We have already discussed at length the obvious impacts on employment in a recession. But what happens to people who are not employees?

Unlike employees, independent contractors do not have the right to raise a personal grievance – they are limited to what is stated in their contract. However, when an independent contractor believes they have been hard done by, the ability to challenge their status and argue that they are an employee is often an attractive option.

Independent contractors have a right to challenge their status to argue that they are actually an employee. The consequence being that, if successful, they are then afforded the rights of an employee, including the ability to sue for unfair dismissals and Holidays Act 2003 entitlements.

It is quite common for a contractor to later argue that they are in fact an employee. To do this they rely either on the fact that the contractor relationship was a sham (ie it did not represent the true nature of the relationship at the outset) or the subsequent conduct of the parties has changed the relationship from that of a contractor to an employee.

In assessing whether a worker is an employee or a contractor, the following are relevant:

  • The degree of control that the business has over the worker (or the level of independence that the worker has).
  • Whether the worker operated as an integral part of the business.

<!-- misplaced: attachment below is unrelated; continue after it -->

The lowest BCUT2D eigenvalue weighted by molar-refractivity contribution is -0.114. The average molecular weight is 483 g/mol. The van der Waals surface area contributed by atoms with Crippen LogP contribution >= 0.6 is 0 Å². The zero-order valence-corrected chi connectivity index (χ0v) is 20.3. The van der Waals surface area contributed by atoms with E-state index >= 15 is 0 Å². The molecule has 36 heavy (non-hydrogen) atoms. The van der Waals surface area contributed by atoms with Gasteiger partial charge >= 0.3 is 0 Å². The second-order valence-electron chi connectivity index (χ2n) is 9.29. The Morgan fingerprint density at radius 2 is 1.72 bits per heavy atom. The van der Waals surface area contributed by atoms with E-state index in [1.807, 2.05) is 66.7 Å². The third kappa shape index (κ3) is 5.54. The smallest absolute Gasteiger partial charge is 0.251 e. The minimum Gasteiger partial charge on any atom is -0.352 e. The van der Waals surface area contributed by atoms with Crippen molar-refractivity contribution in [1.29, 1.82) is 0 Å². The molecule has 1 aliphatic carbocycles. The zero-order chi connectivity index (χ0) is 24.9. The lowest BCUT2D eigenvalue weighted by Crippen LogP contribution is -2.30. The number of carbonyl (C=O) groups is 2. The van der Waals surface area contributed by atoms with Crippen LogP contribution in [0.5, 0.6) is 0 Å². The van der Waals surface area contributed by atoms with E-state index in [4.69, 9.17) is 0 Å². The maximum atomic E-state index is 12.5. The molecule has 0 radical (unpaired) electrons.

• The economic reality of whether the worker is in business of her or his own account. For example, are they paid on the basis of an invoice? Do they take responsibility for their own tax issues? Do they contract through a company? Are they paid more on the basis of their status? Do they have the ability to contract with others?

Most contractor relationships start with a written agreement which confirms the contractor status of the relationship. The contract will usually record that it is the intention of the parties that the relationship not be that of employer and employee. This is not determinative but will be considered along with the manner in which the parties have dealt with each other during the relationship.

This does not mean that the Employment Relations Authority or Employment Court does not respect the intention of the parties, or their freedom to contract in whatever manner they wish. In fact, the Employment Court has recently ruled in favour of a finding against an employment relationship in Tse v Cieffe (NZ) Limited WC4/09 [2009] NZEmpC 23. In this decision the Court recognised that in some circumstances there will be elements of the parties' conduct which might point to an employment relationship. These must be weighed against the intention of the parties as stated in the contract and the balance of their conduct which was consistent with the contractor relationship. In that instance the Court was confident that the status should remain one of contractor, even though some aspects of the conduct were also consistent with an employee/employer relationship.

This case reinforces the importance of clear agreements between contracting parties at the outset. More importantly it confirms that irrespective of the written terms of an agreement, the way in which the relationship is managed on a day to day basis can be determinative.

If the relationship cannot be managed in a manner consistent with contractor status then consideration should be given to whether or not an appropriate employment agreement should be entered into. Whatever relationship is ultimately settled on, it needs to be monitored on an ongoing basis to ensure that the way it is managed remains consistent with the intention of the parties.

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